Instead of "I'm afraid of the future" try "I embrace change and have everything I need to move into the future with confidence and strength."
Instead of "I hate my body" try "I accept and love my body."
Instead of "I shouldn't have done that" try "I did the best I could."
Instead of "I would if I had the time, but ..." try "I make the time for things that are good for my health."
When you change what you're saying, your mind perceives things differently. When you practice positive affirmations daily, you'll start to notice a shift in thought patterns and daily healthy habits start to form. It's pretty magical! Your world will start to open up in ways that you never expected. Try it. Whenever you notice a negative thought pop up, flip the statement into something positive and notice how your mind and body feel.
2. Start a 2-minute meditation practice
Several years ago, I decided to commit to only two minutes a day since my go-to habits included not sitting still, a racing mind and being easily distracted. Two minutes sounded painful. Gradually, I bumped that up to five minutes, then ten, then fifteen. Now, twenty minutes feels really lovely (kind of like a mini-getaway vacation of the mind). There are some days that I want to jump out of bed and dive straight into work, but I find that, if I stay committed to this practice, there are major rewards throughout the day like less reactivity to situations, more creativity, better productivity and overall a greater sense of well-being. Many times, if I'm not "feeling it" I'll tell myself "Just do five minutes" and before I know it twenty minutes has passed. So, try just two minutes to get started and see where it takes you. Here are some tips:
Start small — begin with a two-minute practice by setting a timer on your phone or other device. Meditate for two-minutes daily for 7 days then consider adding an additional minute on each week until you reach 15-20 minutes a day.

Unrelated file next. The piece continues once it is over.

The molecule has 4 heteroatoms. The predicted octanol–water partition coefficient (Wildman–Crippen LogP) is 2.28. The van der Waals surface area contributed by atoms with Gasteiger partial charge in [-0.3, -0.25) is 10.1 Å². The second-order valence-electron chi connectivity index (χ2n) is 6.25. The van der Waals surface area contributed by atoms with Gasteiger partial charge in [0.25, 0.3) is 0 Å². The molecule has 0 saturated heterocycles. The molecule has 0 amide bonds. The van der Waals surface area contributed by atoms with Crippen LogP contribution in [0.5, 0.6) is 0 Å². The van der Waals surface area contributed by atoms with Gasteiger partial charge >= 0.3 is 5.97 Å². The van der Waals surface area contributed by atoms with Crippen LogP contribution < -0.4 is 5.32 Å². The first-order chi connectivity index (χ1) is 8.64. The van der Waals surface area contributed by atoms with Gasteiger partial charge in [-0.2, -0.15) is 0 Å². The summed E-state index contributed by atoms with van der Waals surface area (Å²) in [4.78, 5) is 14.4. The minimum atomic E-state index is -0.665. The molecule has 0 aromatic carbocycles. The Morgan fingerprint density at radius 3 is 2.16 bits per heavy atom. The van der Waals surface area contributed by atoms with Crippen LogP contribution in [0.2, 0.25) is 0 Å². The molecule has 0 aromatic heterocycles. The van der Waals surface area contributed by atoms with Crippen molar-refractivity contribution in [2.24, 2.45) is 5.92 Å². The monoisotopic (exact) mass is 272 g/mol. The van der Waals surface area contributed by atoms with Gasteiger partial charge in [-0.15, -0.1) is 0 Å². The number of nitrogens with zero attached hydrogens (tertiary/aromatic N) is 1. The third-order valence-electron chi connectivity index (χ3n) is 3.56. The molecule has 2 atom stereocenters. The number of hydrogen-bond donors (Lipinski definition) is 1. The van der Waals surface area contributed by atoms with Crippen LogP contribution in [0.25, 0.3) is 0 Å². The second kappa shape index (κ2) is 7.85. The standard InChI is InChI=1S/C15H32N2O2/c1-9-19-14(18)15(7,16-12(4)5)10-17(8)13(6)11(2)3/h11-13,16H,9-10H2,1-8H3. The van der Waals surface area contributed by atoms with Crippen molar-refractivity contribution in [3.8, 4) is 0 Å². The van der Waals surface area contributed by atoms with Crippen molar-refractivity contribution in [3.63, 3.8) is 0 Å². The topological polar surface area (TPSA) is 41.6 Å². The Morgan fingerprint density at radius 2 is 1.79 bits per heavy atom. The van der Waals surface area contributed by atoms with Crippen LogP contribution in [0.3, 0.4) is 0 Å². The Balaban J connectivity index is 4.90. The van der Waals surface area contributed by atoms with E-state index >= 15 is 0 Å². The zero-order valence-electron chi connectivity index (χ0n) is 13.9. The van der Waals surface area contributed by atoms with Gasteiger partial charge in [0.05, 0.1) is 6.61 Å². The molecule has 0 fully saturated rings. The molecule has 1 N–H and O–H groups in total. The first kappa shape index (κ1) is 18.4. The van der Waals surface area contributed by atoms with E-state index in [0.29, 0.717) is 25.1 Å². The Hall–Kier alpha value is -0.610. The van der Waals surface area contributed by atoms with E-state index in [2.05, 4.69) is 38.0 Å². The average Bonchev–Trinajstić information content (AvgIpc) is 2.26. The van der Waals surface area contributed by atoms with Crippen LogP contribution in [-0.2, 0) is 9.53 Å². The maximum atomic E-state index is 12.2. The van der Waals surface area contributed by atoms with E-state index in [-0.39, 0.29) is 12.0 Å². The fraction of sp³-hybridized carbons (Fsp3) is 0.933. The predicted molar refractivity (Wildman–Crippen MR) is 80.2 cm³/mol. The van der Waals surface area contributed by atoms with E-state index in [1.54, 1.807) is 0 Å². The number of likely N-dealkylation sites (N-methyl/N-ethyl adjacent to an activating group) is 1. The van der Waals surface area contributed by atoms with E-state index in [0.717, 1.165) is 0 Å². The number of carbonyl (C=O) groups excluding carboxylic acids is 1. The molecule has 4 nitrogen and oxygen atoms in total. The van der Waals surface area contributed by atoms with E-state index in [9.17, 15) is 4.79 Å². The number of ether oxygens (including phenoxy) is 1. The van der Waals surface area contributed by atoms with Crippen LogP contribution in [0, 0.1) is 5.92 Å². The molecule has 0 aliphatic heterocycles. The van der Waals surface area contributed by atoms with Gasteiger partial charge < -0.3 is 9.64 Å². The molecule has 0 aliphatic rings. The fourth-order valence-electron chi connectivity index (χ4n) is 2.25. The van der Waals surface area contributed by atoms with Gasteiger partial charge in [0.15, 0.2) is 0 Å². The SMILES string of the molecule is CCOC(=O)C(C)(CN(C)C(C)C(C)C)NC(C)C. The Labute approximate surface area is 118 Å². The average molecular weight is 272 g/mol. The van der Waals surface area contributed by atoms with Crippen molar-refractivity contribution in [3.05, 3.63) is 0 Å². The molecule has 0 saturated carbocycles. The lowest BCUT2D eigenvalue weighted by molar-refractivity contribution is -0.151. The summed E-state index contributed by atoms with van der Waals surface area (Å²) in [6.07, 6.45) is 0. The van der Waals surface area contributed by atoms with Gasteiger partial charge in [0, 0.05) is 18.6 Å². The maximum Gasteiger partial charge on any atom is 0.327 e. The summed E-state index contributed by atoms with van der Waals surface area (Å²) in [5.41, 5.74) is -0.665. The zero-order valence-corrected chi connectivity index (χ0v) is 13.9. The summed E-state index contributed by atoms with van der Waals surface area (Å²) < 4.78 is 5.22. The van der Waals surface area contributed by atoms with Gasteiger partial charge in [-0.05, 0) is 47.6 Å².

Pick a time that works best for you — I like first thing in the morning, waking up a little early before the world gets up and there are distractions. However, any time works! Maybe it's during lunch break or before bedtime. Pick a time where you can consistently dedicate two minutes daily.
Keep calm with no expectations—time to let go of perfectionism. We all have thoughts and they WILL pop up. Just gently observe them then let them go. With practice over time, you'll learn to not engage with the thoughts and instead simply observe them.
Focus on something — whether it's your breath (counting to 5 as you inhale and counting to 5 with each exhale), the flame of a lit candle in front of you or meditative sounds/music (lots on YouTube!), focusing on something will help keep the mind clear of distractions.
This might sound simple, but really, how often do you tune into your breath and notice the sound, feeling and the air entering your nose, lungs and belly? Try focusing on five breaths. There are several ways to do this. Below are three ideas, choose one that resonates with you, or try all three on different days.
As you inhale, count to five. As you exhale, count to five. Do this five times.
As you inhale, say the word "Om" in your mind. Hold your breath as you say "Ahh" in your mind. As you exhale, say "Hum." (This is my personal favorite for a quick meditation any time throughout the day. The mantras, "om, ahh and hum" help to clear and open the mind.)
The Relaxing Breath or 4-7-8 breath, created by Dr. Andrew Weil: Empty the lungs of air. Then breathe in through your nose for 4 seconds, hold your breath for 7 seconds, exhale out of the mouth for 8 seconds, and repeat at least 4 times.
Please keep me posted! Let me know what you try, what works best for you and what becomes a habit. Comment below!